The prime minister was back in Brussels just last week, meeting here with leaders of The Norwegian Mission to the EU. From left, Erna Solberg’s state secretary Ingvild Næss Stub, Erna Solberg, Norway’s ambassador to the EU Oda Helen Sletnes and Norway’s ambassador to Belgium, Ingrid Schulerud. Schulerud is married to Norway’s former prime minister Jens Stoltenberg, who is now secretary general of NATO and they live in Brussels. PHOTO: Den norske EU-delegasjonen i Brussel

She’s just one of many political leaders in Scandinavia and Europe who felt personal discomfort after the attacks in Brussels. It’s the city to which politicians arguably travel the most, because of its base for EU institutions and NATO headquarters. For many Norwegians, Tuesday’s attacks seemed to hit close to home, not least since Brussels is a frequent destination even for non-politicians living in a country that’s not a member of the EU. On Wednesday came new reports as well of a link to neighbouring Sweden among terror suspects tied to the attacks in Paris and Brussels. Stockholm-based newspaper Dagens Nyheter reported that a terror suspect shot and killed by Belgian police last week had lived in Sweden for several years.

Solberg acknowledged that the terror threat in Europe is high: “We have organized terror cells in our countries, and many attacks are averted, but we see that the inspiration to terror is strong.” Norway’s own police intelligence unit PST (Politiets sikkerhetstjeneste) reported that it saw no immediate need to raise the terror threat level in Norway, but would continue to monitor the situation and stressed that the situation can change quickly.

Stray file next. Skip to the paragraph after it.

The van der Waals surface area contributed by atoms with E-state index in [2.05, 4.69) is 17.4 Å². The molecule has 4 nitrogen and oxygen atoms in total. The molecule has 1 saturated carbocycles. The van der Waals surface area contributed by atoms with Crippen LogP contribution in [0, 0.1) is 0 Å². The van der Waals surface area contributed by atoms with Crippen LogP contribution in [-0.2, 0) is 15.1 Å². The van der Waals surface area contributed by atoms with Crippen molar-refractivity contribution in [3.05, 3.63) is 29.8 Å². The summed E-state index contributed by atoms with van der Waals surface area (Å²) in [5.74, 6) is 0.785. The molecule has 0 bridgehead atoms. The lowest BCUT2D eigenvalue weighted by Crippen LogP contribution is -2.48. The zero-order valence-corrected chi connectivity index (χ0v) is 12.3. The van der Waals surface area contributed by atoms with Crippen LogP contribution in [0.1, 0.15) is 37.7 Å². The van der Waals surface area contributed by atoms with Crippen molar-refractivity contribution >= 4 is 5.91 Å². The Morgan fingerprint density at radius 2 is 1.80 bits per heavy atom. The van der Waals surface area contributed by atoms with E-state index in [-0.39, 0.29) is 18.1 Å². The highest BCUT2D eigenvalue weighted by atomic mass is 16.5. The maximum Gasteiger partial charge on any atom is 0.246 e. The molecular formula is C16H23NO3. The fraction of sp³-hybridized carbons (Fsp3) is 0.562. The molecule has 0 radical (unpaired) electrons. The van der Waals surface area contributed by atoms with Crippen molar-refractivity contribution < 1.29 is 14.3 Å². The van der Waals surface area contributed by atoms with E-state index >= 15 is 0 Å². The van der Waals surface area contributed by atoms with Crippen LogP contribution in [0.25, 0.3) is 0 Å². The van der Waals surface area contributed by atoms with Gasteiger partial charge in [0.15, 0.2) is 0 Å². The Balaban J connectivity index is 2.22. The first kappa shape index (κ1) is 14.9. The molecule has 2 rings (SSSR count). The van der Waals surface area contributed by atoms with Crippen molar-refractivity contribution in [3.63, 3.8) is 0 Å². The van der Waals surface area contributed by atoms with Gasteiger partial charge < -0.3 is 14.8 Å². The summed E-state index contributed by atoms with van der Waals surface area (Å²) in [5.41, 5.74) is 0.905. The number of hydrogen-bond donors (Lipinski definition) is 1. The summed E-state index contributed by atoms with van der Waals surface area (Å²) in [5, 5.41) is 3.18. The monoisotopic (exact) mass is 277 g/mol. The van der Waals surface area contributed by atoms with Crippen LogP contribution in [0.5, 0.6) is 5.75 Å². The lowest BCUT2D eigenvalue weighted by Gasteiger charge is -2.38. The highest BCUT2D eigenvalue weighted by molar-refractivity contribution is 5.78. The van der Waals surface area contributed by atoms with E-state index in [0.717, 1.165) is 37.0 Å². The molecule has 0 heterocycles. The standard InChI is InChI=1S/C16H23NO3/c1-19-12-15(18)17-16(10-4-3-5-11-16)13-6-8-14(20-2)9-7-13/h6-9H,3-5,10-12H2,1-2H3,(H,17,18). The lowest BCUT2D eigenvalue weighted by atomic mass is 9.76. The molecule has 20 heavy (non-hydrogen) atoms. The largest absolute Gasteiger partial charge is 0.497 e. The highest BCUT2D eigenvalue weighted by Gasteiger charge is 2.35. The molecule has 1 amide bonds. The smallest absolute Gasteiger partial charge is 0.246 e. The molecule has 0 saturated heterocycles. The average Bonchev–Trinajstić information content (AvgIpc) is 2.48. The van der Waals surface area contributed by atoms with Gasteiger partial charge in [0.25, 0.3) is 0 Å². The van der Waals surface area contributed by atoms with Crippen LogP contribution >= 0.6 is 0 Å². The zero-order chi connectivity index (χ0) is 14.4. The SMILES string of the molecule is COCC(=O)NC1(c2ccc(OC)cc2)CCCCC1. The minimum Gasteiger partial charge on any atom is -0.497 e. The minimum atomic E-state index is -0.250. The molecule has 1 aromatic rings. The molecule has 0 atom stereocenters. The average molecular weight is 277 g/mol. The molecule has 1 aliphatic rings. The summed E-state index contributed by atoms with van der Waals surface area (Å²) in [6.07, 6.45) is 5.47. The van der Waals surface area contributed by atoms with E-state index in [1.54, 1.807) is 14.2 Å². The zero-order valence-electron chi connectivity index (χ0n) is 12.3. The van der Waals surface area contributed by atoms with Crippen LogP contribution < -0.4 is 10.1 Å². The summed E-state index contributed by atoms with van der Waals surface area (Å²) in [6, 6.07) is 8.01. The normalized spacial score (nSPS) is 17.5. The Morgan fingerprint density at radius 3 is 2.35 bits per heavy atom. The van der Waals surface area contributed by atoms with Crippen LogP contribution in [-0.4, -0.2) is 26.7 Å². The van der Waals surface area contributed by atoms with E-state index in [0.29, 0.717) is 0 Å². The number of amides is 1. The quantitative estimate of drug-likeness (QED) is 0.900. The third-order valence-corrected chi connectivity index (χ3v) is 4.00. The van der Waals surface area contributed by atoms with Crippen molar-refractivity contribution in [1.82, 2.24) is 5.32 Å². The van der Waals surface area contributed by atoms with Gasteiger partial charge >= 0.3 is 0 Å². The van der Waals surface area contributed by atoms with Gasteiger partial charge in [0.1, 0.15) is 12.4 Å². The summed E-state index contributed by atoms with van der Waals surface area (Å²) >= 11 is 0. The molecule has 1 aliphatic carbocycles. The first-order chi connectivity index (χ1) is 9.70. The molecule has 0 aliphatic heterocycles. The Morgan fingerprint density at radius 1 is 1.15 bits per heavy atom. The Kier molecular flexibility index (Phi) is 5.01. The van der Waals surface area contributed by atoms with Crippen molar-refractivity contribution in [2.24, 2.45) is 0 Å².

Some security experts were predicting that more security may be needed outside the check-in areas of Norwegian airports, at least at the country’s gateway airport in Oslo, OSL Gardemoen. The suicide bombers who hit Brussels International Airport detonated explosives in luggage they wheeled into the check-in area, which, like at most airports around the world, is located outside the security control point for passengers boarding flights.

Random Norwegians interviewed by state broadcaster NRK Wednesday morning were mostly opposed to stricter measures at airports, trains stations or Oslo’s metro system. One man noted that suicide bombers will always find a way around security measures and that more controls would only be to the detriment of daily life. Others suggested it would undermine Norway’s open society, allowing terrorists to force Norwegians into compromising on something that’s highly valued.

“It’s always a dilemma how much security we should have,” Solberg told news bureau NTB. “What we need to work with the most is trying to prevent terrorist attacks, to infiltrate cells, work with intelligence services and promote cooperation among police departments.”

She added to DN that “we must never get used to terror. It must always be fought hard.”

The attacks on Tuesday killed and injured people from around 40 different countries, according to Belgium’s foreign minister. NRK reported that the Belgian Embassy in Oslo was laying out a condolence protocol on Wednesday at its ambassador’s residence at Tidemandsgate 6 in Oslo’s Frogner district, where most foreign embassies are located.

newsinenglish.no/Nina Berglund